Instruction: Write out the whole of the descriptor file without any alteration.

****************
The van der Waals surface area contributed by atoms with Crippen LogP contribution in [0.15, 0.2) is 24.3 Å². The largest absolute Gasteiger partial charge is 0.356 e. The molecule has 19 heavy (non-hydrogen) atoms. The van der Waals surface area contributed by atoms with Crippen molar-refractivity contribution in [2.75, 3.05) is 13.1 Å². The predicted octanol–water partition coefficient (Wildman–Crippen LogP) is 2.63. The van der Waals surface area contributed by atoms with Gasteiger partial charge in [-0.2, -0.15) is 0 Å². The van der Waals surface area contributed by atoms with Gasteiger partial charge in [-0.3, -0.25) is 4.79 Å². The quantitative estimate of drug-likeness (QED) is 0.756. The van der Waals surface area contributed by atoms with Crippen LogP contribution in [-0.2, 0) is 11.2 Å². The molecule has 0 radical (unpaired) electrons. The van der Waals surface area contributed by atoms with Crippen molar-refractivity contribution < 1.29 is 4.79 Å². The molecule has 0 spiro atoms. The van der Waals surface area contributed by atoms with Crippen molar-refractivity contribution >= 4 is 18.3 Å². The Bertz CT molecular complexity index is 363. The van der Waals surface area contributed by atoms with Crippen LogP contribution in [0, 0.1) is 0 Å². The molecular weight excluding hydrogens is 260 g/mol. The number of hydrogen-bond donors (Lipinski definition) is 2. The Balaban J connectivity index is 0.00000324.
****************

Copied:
The van der Waals surface area contributed by atoms with Crippen LogP contribution in [0.15, 0.2) is 24.3 Å². The largest absolute Gasteiger partial charge is 0.356 e. The molecule has 19 heavy (non-hydrogen) atoms. The van der Waals surface area contributed by atoms with Crippen molar-refractivity contribution in [2.75, 3.05) is 13.1 Å². The predicted octanol–water partition coefficient (Wildman–Crippen LogP) is 2.63. The van der Waals surface area contributed by atoms with Gasteiger partial charge in [-0.2, -0.15) is 0 Å². The van der Waals surface area contributed by atoms with Gasteiger partial charge in [-0.3, -0.25) is 4.79 Å². The quantitative estimate of drug-likeness (QED) is 0.756. The van der Waals surface area contributed by atoms with Crippen LogP contribution in [-0.2, 0) is 11.2 Å². The molecule has 0 radical (unpaired) electrons. The van der Waals surface area contributed by atoms with Crippen molar-refractivity contribution < 1.29 is 4.79 Å². The molecule has 0 spiro atoms. The van der Waals surface area contributed by atoms with Crippen molar-refractivity contribution >= 4 is 18.3 Å². The Bertz CT molecular complexity index is 363. The van der Waals surface area contributed by atoms with Crippen LogP contribution in [0, 0.1) is 0 Å². The molecular weight excluding hydrogens is 260 g/mol. The number of hydrogen-bond donors (Lipinski definition) is 2. The Balaban J connectivity index is 0.00000324.